As the National Olympic Committee for Great Britain and Northern Ireland, the BOA, among its many duties, is responsible for approving the eligibility and entry of all British athletes who compete as members of Team GB at the Olympic Games. 

For the London 2012 Olympic Games, the BOA has stipulated that any sport seeking to utilise a Host Nation Qualification Place must first demonstrate the following:

1) The ability to deliver a credible performance during the London 2012 Games.

2) A long-term strategy to deliver a meaningful legacy as a result of the profile and visibility associated with competing in the Games, with a particular emphasis on increasing opportunities for participation by athletes, coaches, officials and volunteers at the grassroots level.
The decision to permit British Weight Lifting, which is the National Governing Body for Weightlifting in Great Britain, to utilise the Host Nation Qualification Places was made by the Olympic Qualifying Standards Panel, which among others includes Hunt; the Chair of the BOA Athletes Commission Sarah Winckless; and the BOA’s Director of Sport Sir Clive Woodward.  The decision was made following detailed consultation with British Weight Lifting.

Notes to editors:
This means that the BOA has now confirmed that handball, indoor volleyball and weightlifting will be taking up Home Nation Places at the London 2012 Olympic Games.

Weightlifting will take place at ExCel during the London 2012 Olympic Games. Weightlifting fans can ‘sign up’ for tickets now on

There is no construction needed to create ExCeL’s five arenas.Test events will be held in the year before London 2012 to ensure the venue will be ready to stage the Games. After the Games, ExCeL London will revert to its role as one of Europe’s largest and most versatile exhibition spaces.

Weightlifting is one of the oldest competitive sports, being one of the seven sports that made up the programme of the first modern Olympic Games in 1896. Male weightlifting events have been held at all 22 subsequent Olympic Games, with a women’s programme being introduced for the first time at the Sydney 2000 Olympics. There are currently 15 medal classes at the Olympic Games, across eight male and seven female weight categories.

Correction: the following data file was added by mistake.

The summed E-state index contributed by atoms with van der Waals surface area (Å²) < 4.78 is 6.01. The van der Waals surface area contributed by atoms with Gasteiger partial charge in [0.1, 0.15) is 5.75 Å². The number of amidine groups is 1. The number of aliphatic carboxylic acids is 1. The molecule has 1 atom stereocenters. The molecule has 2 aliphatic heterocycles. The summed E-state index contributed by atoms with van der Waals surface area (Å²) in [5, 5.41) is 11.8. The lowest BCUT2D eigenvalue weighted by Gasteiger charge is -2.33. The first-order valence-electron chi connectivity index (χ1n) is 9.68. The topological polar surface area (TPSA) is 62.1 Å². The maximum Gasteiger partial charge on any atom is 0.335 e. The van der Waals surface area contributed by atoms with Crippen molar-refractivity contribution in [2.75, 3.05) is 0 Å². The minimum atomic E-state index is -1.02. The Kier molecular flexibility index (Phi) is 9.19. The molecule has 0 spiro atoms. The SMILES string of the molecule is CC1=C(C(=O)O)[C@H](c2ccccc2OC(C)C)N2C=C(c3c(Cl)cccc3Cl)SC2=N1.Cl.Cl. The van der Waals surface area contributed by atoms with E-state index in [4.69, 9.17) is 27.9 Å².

BOA: The British Olympic Association (BOA) is the National Olympic Committee for Great Britain and Northern Ireland. Its mission is to transform British lives through the power of the Olympic values and the success of Team GB. The BOA’s role is to prepare the ‘Best of British’ athletes for, and lead them at, the summer, winter and youth Olympic Games. The BOA delivers extensive support services to Britain’s Olympic athletes and their National Governing Bodies to enhance Olympic success and is responsible for championing the Olympic values and brand in the UK.

The BOA receives no funding from the lottery or government, has no political interests and is completely dependent upon fundraising income to achieve its mission. The BOA is the strong, independent voice for British Olympic Sport. For further information, go to:

British Weight Lifting: British Weight Lifting was formed in 1910 (originally called The British Weightlifters Association), and is the recognised governing body for Weightlifting and Disability Powerlifting in the United Kingdom. Its purpose is to bring together all amateur weightlifters into a united self-governing body. British Weight Lifting is the body tasked with delivering a world class coaching and support programme for elite athletes in Olympic Weightlifting and Paralympic Powerlifting.

For further info or interview requests please contact:

Miriam Wilkens, BOA Head of Comms, on 07768775762 (for interviews with Andy Hunt)

Frazer Snowdon, British Weight Lifting Media Officer, on 07866 004382 (for interviews with weightlifters and British Weight Lifting representatives)